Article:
In the last two weeks Ukraine has experienced two major shocks. The Ukrainian revolution was one of the most violent transitions to date, and not just in the post-Soviet space. And the Russian military intervention in Crimea arguably constitutes the biggest European security crisis since the Balkan wars of the 1990s.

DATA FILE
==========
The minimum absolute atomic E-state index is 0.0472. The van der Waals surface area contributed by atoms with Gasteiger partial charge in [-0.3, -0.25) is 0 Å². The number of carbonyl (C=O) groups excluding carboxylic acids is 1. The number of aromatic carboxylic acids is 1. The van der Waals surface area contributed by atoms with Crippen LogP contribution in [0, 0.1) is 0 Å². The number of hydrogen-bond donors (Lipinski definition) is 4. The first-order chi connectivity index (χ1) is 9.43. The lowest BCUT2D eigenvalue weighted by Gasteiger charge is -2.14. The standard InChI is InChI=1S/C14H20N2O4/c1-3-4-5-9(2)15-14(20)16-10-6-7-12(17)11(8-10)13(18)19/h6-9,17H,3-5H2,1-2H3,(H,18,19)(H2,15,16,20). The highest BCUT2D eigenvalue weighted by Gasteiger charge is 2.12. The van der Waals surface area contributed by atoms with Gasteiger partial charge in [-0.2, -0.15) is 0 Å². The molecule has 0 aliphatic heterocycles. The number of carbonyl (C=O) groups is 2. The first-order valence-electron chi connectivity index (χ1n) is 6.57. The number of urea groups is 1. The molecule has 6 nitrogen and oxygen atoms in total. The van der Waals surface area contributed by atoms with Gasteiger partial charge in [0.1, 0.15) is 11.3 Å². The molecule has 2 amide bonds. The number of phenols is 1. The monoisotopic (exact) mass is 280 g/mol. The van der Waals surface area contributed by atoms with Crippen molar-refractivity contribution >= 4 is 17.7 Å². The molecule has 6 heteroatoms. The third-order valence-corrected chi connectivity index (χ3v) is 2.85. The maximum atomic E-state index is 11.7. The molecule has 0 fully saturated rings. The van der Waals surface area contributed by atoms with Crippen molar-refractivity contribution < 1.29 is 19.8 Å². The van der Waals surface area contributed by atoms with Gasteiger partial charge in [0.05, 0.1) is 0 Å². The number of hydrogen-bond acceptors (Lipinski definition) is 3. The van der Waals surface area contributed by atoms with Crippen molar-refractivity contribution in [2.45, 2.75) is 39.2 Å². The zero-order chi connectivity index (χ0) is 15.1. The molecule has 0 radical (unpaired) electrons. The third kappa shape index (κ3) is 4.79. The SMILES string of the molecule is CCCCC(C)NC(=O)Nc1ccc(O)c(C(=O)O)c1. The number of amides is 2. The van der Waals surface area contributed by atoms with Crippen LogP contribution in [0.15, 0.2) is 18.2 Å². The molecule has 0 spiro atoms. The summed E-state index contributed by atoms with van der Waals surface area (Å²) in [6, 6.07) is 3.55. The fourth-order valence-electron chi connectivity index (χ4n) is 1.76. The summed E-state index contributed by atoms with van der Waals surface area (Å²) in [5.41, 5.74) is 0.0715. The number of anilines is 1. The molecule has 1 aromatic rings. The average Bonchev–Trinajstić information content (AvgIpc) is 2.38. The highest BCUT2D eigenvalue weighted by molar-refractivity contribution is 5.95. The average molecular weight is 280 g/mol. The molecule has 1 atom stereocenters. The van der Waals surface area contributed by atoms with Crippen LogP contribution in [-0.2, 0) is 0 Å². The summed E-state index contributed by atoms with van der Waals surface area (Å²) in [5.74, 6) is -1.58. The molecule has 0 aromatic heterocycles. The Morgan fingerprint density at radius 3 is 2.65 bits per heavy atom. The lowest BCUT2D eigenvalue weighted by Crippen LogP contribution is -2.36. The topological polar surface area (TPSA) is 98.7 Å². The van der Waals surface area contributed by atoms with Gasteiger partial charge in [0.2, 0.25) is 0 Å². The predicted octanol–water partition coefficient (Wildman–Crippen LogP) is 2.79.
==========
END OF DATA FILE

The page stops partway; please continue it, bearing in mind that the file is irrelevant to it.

These events will continue to be accompanied by competing narratives and conflicting propaganda from both inside and outside Ukraine. But what matters now is how to manage the political fall-out from the crisis and draw the right lessons to prevent a recurrence of similar events in the future. A useful way to consider future policy responses is to organise them around possible scenarios. For Ukraine, there may be at least three: a return to the status quo ante, a ‘Transnistrisation’ of Crimea, and a future with more military interventions.